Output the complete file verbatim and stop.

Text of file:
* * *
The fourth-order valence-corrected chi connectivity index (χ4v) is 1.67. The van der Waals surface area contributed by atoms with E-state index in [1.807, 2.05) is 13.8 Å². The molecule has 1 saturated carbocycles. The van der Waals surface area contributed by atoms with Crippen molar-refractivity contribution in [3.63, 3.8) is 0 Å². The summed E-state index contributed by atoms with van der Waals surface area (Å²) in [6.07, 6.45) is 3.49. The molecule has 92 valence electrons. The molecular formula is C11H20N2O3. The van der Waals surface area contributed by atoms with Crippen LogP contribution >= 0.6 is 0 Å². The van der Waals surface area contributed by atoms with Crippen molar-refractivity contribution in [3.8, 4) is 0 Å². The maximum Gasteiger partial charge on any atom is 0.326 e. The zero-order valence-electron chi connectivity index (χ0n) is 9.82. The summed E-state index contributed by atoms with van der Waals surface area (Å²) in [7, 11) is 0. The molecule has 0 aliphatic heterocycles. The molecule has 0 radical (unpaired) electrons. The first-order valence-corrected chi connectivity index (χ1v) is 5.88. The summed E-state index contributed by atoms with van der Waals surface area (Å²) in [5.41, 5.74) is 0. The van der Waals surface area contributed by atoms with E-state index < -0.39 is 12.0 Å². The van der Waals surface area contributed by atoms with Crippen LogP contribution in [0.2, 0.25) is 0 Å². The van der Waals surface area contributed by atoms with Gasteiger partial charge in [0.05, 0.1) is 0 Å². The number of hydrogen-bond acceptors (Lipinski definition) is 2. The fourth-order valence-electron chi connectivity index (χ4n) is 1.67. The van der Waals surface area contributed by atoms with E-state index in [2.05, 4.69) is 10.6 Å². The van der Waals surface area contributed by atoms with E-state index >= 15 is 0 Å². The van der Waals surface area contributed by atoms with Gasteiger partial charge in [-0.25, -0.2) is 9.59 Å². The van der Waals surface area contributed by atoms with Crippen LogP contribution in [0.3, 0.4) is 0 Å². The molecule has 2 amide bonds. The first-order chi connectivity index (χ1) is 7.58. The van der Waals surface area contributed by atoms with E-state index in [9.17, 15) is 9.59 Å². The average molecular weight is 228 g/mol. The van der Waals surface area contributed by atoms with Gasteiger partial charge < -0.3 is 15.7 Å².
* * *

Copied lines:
The fourth-order valence-corrected chi connectivity index (χ4v) is 1.67. The van der Waals surface area contributed by atoms with E-state index in [1.807, 2.05) is 13.8 Å². The molecule has 1 saturated carbocycles. The van der Waals surface area contributed by atoms with Crippen molar-refractivity contribution in [3.63, 3.8) is 0 Å². The summed E-state index contributed by atoms with van der Waals surface area (Å²) in [6.07, 6.45) is 3.49. The molecule has 92 valence electrons. The molecular formula is C11H20N2O3. The van der Waals surface area contributed by atoms with Crippen LogP contribution >= 0.6 is 0 Å². The van der Waals surface area contributed by atoms with Crippen molar-refractivity contribution in [3.8, 4) is 0 Å². The maximum Gasteiger partial charge on any atom is 0.326 e. The zero-order valence-electron chi connectivity index (χ0n) is 9.82. The summed E-state index contributed by atoms with van der Waals surface area (Å²) in [7, 11) is 0. The molecule has 0 aliphatic heterocycles. The molecule has 0 radical (unpaired) electrons. The first-order valence-corrected chi connectivity index (χ1v) is 5.88. The summed E-state index contributed by atoms with van der Waals surface area (Å²) in [5.41, 5.74) is 0. The van der Waals surface area contributed by atoms with E-state index < -0.39 is 12.0 Å². The van der Waals surface area contributed by atoms with Crippen LogP contribution in [0.2, 0.25) is 0 Å². The van der Waals surface area contributed by atoms with Gasteiger partial charge in [0.05, 0.1) is 0 Å². The number of hydrogen-bond acceptors (Lipinski definition) is 2. The fourth-order valence-electron chi connectivity index (χ4n) is 1.67. The van der Waals surface area contributed by atoms with E-state index in [2.05, 4.69) is 10.6 Å². The van der Waals surface area contributed by atoms with E-state index >= 15 is 0 Å². The van der Waals surface area contributed by atoms with Gasteiger partial charge in [-0.25, -0.2) is 9.59 Å². The van der Waals surface area contributed by atoms with Crippen LogP contribution in [0.3, 0.4) is 0 Å². The molecule has 2 amide bonds. The first-order chi connectivity index (χ1) is 7.58. The van der Waals surface area contributed by atoms with E-state index in [9.17, 15) is 9.59 Å². The average molecular weight is 228 g/mol. The van der Waals surface area contributed by atoms with Gasteiger partial charge < -0.3 is 15.7 Å².